How hot is the Earth?

Answer

The hottest place on Earth is in its molten core, where temperatures reach approximately 10,800 degrees Fahrenheit. The surface temperatures on the planet vary widely, but according to NASA, the average surface temperature of the Earth is about 59 degrees Fahrenheit.

The Earth's core is this hot because of three primary factors. The first is the radioactive decay that occurs from some of the elements in the core. The second factor that heats the core is the friction caused by the movement of the core. Finally, some of the heat is actually left over from the initial formation of the planet itself, according to Smithsonian.com.

Q&A Related to "How hot is the Earth?"
As a quick survey of the planets will show, planets closer to the sun tend to have higher mean temperatures than planets farther out in the solar system, due to different levels of
http://www.ehow.com/info_8574592_hot-earth-sun-cam...
Well theres no specific permanent temperature for the earths center, but only averages, ranges and approximates of temperatures. The earths centre which is the core, consists of two
http://wiki.answers.com/Q/How_hot_is_it_in_the_cen...
Heat from the Earth's formation that has not made it out, yet. Friction from the movement of materials and pressure. Radioactive decay of heavy elements. Embed Quote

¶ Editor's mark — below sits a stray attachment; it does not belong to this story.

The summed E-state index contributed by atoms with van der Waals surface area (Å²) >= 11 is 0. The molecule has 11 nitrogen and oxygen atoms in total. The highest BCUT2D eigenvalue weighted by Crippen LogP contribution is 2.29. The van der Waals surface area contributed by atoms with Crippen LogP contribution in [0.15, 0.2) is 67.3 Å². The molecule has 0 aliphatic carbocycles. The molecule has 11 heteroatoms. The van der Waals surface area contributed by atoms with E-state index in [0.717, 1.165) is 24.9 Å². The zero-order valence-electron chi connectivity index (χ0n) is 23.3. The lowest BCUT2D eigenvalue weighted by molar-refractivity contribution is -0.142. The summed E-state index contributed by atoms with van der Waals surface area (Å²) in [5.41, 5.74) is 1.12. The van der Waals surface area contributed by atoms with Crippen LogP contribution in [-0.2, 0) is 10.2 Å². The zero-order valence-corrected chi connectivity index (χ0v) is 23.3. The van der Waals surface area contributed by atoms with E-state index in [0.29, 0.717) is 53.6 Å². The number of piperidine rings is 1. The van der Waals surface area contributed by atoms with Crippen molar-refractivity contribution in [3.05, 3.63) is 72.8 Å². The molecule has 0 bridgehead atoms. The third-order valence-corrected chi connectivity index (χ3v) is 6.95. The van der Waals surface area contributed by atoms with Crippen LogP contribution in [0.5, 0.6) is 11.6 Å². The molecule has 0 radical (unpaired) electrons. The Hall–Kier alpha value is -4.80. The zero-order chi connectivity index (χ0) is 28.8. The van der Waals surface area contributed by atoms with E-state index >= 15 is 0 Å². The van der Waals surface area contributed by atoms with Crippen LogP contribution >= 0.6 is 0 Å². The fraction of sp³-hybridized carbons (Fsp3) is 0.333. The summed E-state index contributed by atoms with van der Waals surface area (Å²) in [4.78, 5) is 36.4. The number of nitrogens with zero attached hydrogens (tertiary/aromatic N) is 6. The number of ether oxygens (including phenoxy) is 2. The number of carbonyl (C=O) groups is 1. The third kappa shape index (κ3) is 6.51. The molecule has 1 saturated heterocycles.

http://www.quora.com/Why-is-the-centre-of-the-eart...
Many believe that the volcanoes on Hawaii are considered some of the hot spots on
http://www.chacha.com/question/what-is-a-hot-spot-...
1 Additional Answer
Ask.com Answer for: how hot is the earth
Explore this Topic
The average temperature of the Earth's atmosphere is 64 degrees Fahrenheit. The temperature of the Earth's mantle is around 5,400F and the temperature of the inner ...
The mantle of the Earth is about 5,400 degrees Fahrenheit. Sounds hot, but not as hot as the Earth's core which is closer to 9,000 degrees Fahrenheit. ...
Scientists believe that the temperature of the Earth's core is somewhere between 7,000 and 9,000 degrees Fahrenheit. This would be almost equal to the temperature ...
About -  Privacy -  Careers -  Ask Blog -  Mobile -  Help -  Feedback  -  Sitemap  © 2014 Ask.com